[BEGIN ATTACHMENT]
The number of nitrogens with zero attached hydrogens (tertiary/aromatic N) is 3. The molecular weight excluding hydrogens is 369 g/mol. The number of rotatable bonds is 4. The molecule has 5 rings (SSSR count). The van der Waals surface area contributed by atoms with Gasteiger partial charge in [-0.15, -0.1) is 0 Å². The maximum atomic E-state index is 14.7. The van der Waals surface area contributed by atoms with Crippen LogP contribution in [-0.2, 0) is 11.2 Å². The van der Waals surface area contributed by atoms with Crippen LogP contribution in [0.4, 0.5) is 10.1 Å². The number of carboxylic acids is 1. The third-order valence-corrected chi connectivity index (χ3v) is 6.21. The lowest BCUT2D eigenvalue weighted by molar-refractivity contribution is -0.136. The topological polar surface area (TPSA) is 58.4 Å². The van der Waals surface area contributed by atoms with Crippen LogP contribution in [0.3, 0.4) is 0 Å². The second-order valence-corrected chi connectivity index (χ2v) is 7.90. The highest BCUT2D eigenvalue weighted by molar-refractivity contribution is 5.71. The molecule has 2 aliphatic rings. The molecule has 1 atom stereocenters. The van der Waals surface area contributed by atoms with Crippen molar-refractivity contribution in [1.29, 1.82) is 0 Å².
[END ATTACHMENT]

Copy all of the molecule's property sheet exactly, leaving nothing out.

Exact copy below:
The number of nitrogens with zero attached hydrogens (tertiary/aromatic N) is 3. The molecular weight excluding hydrogens is 369 g/mol. The number of rotatable bonds is 4. The molecule has 5 rings (SSSR count). The van der Waals surface area contributed by atoms with Gasteiger partial charge in [-0.15, -0.1) is 0 Å². The maximum atomic E-state index is 14.7. The van der Waals surface area contributed by atoms with Crippen LogP contribution in [-0.2, 0) is 11.2 Å². The van der Waals surface area contributed by atoms with Crippen LogP contribution in [0.4, 0.5) is 10.1 Å². The number of carboxylic acids is 1. The third-order valence-corrected chi connectivity index (χ3v) is 6.21. The lowest BCUT2D eigenvalue weighted by molar-refractivity contribution is -0.136. The topological polar surface area (TPSA) is 58.4 Å². The van der Waals surface area contributed by atoms with Crippen LogP contribution in [0.3, 0.4) is 0 Å². The second-order valence-corrected chi connectivity index (χ2v) is 7.90. The highest BCUT2D eigenvalue weighted by molar-refractivity contribution is 5.71. The molecule has 2 aliphatic rings. The molecule has 1 atom stereocenters. The van der Waals surface area contributed by atoms with Crippen molar-refractivity contribution in [1.29, 1.82) is 0 Å².